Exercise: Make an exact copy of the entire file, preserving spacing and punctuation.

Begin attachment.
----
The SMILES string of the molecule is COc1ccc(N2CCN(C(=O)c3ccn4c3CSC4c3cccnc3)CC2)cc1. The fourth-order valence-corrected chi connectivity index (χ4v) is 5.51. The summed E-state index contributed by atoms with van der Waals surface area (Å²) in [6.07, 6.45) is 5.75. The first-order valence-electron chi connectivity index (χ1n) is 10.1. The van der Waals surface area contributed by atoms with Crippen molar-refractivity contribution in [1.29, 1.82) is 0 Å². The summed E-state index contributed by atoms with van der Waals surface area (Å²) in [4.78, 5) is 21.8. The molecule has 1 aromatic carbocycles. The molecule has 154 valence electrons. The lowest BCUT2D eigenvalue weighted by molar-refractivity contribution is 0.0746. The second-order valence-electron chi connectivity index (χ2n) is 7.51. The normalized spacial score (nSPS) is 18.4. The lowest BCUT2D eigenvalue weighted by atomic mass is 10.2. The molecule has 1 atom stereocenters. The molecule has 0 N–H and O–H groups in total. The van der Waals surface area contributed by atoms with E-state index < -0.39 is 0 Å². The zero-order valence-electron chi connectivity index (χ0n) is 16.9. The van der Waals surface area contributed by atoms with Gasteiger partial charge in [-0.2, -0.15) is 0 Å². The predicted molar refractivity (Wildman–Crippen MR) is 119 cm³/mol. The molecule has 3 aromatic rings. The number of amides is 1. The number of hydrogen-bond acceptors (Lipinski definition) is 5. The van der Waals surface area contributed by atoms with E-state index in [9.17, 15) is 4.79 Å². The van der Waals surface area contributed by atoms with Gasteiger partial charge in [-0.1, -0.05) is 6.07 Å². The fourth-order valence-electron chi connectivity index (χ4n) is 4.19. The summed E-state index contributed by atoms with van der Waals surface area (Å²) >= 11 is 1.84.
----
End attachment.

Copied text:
The SMILES string of the molecule is COc1ccc(N2CCN(C(=O)c3ccn4c3CSC4c3cccnc3)CC2)cc1. The fourth-order valence-corrected chi connectivity index (χ4v) is 5.51. The summed E-state index contributed by atoms with van der Waals surface area (Å²) in [6.07, 6.45) is 5.75. The first-order valence-electron chi connectivity index (χ1n) is 10.1. The van der Waals surface area contributed by atoms with Crippen molar-refractivity contribution in [1.29, 1.82) is 0 Å². The summed E-state index contributed by atoms with van der Waals surface area (Å²) in [4.78, 5) is 21.8. The molecule has 1 aromatic carbocycles. The molecule has 154 valence electrons. The lowest BCUT2D eigenvalue weighted by molar-refractivity contribution is 0.0746. The second-order valence-electron chi connectivity index (χ2n) is 7.51. The normalized spacial score (nSPS) is 18.4. The lowest BCUT2D eigenvalue weighted by atomic mass is 10.2. The molecule has 1 atom stereocenters. The molecule has 0 N–H and O–H groups in total. The van der Waals surface area contributed by atoms with E-state index < -0.39 is 0 Å². The zero-order valence-electron chi connectivity index (χ0n) is 16.9. The van der Waals surface area contributed by atoms with Gasteiger partial charge in [-0.2, -0.15) is 0 Å². The predicted molar refractivity (Wildman–Crippen MR) is 119 cm³/mol. The molecule has 3 aromatic rings. The number of amides is 1. The number of hydrogen-bond acceptors (Lipinski definition) is 5. The van der Waals surface area contributed by atoms with E-state index in [9.17, 15) is 4.79 Å². The van der Waals surface area contributed by atoms with Gasteiger partial charge in [-0.1, -0.05) is 6.07 Å². The fourth-order valence-electron chi connectivity index (χ4n) is 4.19. The summed E-state index contributed by atoms with van der Waals surface area (Å²) >= 11 is 1.84.